Ye Olde Ale

It's nice seeing my beer's up on the tap list.

I have been fortunate in the last few years to have several opportunities to brew my homebrew recipes on a commercial scale, and last week, my second beer hit the tap lines at Wynkoop Brewing Company in Denver, Colorado.

The collaboration with Wynkoop Beer Maestro Andy Brown was a part of my Beer Drinker of the Year prize package. We brewed the beer during GABF week last October, and with this year’s finals taking place last weekend, it was time to tap my beer and end my reign.

We brewed my old ale recipe, a choice that annoyed Wynkoop Cheerleader/Idea Man Marty Jones, who noted that “old ale” sounded boring. He’s right. We tossed around calling it “stock ale” or “strong ale” to make it sound cooler. In the end, it simply became “Ye Olde Ale,” which made it an old-sounding beer, an ale-sounding beer and intriguing enough for people to say, “What the hell is that?” and “Hey, I think I’ll try that.”

In my opinion, once you try it, the beer speaks for itself.

Comprised of British pale malt, Special B, crystal malt, chocolate malt and golden naked oats, the beer is a dark brown, malt-leaning eight-percenter with rustic notes of chocolate, dark fruit and a touch of the brett-inoculated Cabernet Sauvignon barrel in which a third of the beer lived during primary fermentation.

Andy even went so far as to put a cask of my Ye Olde Ale during the Beer Drinker of the Year finals on Feb. 23.

“To me the beer has an interesting vinous nose with a fruity chocolate body and a lingering tart finish,” said Brown.

Brown’s finished blend made me happy, and I’d encourage you to ease on down to the Wynkoop to give it a try if you’re anywhere near Denver in the coming weeks.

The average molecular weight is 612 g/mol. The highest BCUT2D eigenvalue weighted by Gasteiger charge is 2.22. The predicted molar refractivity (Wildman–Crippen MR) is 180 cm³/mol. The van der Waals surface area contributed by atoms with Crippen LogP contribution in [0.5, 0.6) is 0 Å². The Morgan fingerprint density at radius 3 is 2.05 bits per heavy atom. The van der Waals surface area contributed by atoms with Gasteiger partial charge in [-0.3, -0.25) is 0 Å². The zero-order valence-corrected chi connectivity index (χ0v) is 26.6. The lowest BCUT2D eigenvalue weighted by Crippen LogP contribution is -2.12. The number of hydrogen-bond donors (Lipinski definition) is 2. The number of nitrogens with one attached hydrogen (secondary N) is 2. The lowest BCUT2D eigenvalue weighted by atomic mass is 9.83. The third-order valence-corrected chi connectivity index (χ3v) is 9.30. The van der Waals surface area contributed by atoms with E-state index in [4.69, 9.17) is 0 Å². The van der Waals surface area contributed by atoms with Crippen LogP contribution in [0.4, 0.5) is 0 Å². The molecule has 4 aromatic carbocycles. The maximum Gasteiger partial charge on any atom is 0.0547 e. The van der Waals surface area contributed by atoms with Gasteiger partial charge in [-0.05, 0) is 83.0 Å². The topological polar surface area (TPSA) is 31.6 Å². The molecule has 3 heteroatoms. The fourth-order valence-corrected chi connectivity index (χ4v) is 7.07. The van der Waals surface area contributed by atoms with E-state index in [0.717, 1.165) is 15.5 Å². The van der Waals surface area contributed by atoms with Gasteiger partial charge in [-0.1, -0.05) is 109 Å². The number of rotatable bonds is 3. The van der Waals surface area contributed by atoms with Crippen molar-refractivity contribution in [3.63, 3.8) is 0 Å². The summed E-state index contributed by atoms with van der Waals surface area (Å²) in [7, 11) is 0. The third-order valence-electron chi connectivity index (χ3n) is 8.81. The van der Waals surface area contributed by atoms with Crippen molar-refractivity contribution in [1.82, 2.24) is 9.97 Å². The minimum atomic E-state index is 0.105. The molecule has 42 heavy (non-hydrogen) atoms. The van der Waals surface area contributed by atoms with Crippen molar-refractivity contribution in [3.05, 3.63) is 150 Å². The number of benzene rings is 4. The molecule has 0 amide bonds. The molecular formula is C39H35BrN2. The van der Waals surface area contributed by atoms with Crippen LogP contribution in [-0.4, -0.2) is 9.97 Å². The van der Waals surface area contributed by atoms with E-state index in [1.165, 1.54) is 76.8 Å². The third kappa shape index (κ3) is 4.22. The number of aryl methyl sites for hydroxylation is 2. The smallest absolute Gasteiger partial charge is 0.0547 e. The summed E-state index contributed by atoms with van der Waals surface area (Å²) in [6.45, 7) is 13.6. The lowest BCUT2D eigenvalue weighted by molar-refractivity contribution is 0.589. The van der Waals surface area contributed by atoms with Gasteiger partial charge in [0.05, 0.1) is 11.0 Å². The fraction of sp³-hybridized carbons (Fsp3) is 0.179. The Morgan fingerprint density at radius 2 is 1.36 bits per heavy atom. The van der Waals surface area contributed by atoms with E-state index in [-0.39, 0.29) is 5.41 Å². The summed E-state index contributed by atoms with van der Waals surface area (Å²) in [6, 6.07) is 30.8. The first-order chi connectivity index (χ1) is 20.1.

“Interestingly, I am pretty sure that the translation of Brettanomyces from the Latin roots is ‘British Fungus,’” said Brown. “So the Belgians were perhaps not the only ones to make use of that yeast.”

That's what it looks like. You'll have to taste it for yourself.

The brett step was not the suggestion of a pretentious, contest-winning homebrewer. In the interest of creating a unique beer with a rustic, historical bent, Brown suggested the cab barrel right out of the gates. I can’t remember if I said “yeah” or “hell, yeah,” but I was happy to funkify my award-winning recipe. It proved to me that Brown wasn’t simply putting up with me, and I very much appreciated his cheerful approach to making my beer as cool as possible, even though he gave himself more work to do. “Whether this beer tastes like the old ales of England, I don’t know, but it is still a worthy experiment. It is what it is, I guess,” he said.

This beer is many things. One of the things that it is, in one of my occasionally hyphen-laden words, is this: “choco-fruit-velvety-yum.”

At least that’s what I think. Go drink it and see for yourself.


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